A fourth visit to Cambridge for the headliners, playing to a sold-out crowd.
John Paul opened the show with a short set of sharp observational punk poetry, with backing recorded on his phone. ‘Glasshouse Street’ was a key track, describing the Nottingham thoroughfare in vivid detail over some twisted lounge music. He quickly drew the early arrivers at the venue into his world; getting an encore then leaping the stage barrier to meet the audience.
After being main support for 30 shows so far on this tour, LIINES have cemented their reputation as one of Manchester’s premier exports. This power trio were a revelation – with a sharp Rickenbacker bass sound to die for, spicy guitar, an abrasive but yearning voice and a drum style that minimised cymbals blurring the beat in favour of rock-solid pulses driving the point home. The finished sound is tight and tense and many of the tracks were taken from their impressive 2018 debut album ‘Stop-Start’. Hypnotic, dynamic and hugely impressive this was their first time in Cambridge, but after the mighty reception they received I am sure they will be back soon.
Sleaford Mods have their own genre, a unique combination of social comment, observation and bleak comedy set to infectious beats. Tonight they were on top form from the off, as the stealthy deep riff of ‘Into The Payzone’ filled the venue and Jason Williamson launched into his vocal salvo.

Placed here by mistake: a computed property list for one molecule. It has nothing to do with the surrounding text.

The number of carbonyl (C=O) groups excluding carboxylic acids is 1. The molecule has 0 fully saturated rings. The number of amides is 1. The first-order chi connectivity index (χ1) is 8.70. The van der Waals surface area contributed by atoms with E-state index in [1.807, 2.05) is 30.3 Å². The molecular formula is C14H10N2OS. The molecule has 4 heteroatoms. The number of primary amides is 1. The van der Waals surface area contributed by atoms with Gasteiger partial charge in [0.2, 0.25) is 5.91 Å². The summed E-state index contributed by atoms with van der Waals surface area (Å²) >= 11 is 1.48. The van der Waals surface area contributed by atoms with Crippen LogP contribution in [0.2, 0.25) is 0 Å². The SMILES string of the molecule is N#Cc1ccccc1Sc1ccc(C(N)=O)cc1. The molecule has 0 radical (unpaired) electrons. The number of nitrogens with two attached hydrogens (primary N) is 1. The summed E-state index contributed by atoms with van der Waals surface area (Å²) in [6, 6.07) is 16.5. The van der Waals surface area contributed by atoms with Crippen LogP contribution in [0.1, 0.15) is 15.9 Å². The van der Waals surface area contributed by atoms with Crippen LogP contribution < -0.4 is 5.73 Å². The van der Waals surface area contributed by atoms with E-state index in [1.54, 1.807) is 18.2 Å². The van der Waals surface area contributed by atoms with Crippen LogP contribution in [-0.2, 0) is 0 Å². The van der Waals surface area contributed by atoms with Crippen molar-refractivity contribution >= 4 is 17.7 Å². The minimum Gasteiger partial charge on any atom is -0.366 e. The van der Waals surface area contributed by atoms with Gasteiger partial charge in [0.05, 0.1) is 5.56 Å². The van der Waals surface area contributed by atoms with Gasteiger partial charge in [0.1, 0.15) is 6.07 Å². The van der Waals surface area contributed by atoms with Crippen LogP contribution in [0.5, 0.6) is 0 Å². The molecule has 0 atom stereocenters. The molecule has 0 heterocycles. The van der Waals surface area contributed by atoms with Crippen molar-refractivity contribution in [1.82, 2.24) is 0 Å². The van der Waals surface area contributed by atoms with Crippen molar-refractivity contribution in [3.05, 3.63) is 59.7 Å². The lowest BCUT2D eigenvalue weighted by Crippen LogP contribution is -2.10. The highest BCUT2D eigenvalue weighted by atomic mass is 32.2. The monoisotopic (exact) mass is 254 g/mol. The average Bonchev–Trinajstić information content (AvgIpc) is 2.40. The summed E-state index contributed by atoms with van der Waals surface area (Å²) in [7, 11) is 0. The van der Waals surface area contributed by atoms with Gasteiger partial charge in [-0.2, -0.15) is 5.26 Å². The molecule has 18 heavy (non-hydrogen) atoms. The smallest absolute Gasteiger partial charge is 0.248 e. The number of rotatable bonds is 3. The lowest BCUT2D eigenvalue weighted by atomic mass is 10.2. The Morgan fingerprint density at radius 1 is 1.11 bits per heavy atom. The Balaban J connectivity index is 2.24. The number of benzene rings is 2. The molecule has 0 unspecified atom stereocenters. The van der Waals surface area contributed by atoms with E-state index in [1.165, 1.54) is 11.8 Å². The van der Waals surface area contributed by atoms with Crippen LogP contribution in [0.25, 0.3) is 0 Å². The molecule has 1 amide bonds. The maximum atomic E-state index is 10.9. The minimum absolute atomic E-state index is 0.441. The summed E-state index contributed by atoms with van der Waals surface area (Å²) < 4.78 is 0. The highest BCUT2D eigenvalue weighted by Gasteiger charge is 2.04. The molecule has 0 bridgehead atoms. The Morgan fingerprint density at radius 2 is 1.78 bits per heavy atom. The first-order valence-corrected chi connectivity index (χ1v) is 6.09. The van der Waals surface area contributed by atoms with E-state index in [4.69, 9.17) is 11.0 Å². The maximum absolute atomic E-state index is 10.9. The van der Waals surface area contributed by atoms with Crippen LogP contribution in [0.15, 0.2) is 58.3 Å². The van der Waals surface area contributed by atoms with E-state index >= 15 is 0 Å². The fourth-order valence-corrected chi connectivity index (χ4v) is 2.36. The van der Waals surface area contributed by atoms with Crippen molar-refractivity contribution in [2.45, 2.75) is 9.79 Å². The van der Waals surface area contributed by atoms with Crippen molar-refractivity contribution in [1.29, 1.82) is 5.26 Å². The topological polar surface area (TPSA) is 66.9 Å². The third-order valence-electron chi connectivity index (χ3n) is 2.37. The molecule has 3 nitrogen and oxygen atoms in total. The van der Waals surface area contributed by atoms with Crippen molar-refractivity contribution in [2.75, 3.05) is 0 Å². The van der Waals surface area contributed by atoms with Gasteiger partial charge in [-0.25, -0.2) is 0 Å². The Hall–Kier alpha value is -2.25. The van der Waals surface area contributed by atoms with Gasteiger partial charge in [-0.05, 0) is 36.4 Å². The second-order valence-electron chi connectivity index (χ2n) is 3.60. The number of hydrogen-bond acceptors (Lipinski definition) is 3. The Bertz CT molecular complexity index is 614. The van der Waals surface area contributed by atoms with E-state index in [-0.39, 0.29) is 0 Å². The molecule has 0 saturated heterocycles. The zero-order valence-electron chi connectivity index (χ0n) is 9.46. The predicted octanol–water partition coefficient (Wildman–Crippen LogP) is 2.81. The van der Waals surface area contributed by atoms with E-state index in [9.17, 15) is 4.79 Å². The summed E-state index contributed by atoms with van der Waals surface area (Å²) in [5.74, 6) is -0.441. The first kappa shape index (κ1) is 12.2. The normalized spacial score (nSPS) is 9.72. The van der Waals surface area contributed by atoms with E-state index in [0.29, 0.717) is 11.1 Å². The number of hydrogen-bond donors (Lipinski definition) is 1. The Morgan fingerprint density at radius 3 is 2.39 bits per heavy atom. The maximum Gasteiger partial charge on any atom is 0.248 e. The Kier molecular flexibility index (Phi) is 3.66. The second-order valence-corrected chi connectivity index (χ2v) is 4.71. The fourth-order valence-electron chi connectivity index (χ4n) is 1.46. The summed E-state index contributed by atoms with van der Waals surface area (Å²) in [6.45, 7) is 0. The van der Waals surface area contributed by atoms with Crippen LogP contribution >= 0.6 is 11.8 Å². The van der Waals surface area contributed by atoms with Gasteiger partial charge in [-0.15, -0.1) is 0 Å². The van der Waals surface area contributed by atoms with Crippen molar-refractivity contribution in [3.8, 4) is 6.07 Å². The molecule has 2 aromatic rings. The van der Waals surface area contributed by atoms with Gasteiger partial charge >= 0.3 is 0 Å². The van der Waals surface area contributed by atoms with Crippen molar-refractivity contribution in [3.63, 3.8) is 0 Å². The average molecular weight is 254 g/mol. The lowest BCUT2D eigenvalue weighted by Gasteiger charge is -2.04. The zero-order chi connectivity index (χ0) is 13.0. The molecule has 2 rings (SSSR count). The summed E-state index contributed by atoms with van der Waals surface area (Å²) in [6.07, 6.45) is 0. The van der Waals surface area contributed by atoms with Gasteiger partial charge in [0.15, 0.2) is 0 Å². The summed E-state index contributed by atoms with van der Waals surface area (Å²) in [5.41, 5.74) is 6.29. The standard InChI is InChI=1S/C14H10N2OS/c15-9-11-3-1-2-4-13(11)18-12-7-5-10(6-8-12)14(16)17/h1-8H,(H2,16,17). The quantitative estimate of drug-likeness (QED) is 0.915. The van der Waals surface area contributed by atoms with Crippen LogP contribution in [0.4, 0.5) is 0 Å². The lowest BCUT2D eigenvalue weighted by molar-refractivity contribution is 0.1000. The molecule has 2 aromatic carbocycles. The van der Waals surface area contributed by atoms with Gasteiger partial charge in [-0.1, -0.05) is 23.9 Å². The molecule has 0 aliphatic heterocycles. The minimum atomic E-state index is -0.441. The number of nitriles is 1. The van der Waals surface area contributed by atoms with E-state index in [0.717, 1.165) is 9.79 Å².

‘Flipside’ is an unrelenting lyrical tirade ‘….Graham Coxon looks like a left wing Boris Johnson….’ and the bizarre narrative of ‘Stick In A Five And Go’ is a bass-driven sing-along crowd favourite. ‘Kebab Spider’ has the killer hookline ‘…Who knew?…’, as does ‘T.C.R’ ‘…total control racing!…’ but it is ‘B.H.S’ which really hits home, linking personal disintegration to the demise of the much loved retail chain.
All of these words are underpinned by Andrew Fearn’s sparse and incisive instrumental tracks – he switches them on and stands back, no pretence at manipulating and enhancing the sounds – after all they are already perfect. Bobbing around with a bottle of beer and off-mic vocal backing he is a affable stage presence, reflecting and contrasting with Jason’s dance moves and compelling voice.
The surreal bitterness of ‘O.B.C.T’ (Oliver Bonas Chelsea Tractor?) was the doom-laden end to the main set but the duo returned for more including the familiar paranoia of ‘Tarantula Deadly Cargo’.
They have a vast back catalogue to draw on and we certainly got some of the best of it tonight, including many highlights of recent album ‘Eton Alive’. The minimalist stage presentation focusses attention on the music and makes the whole experience brilliantly unmissable!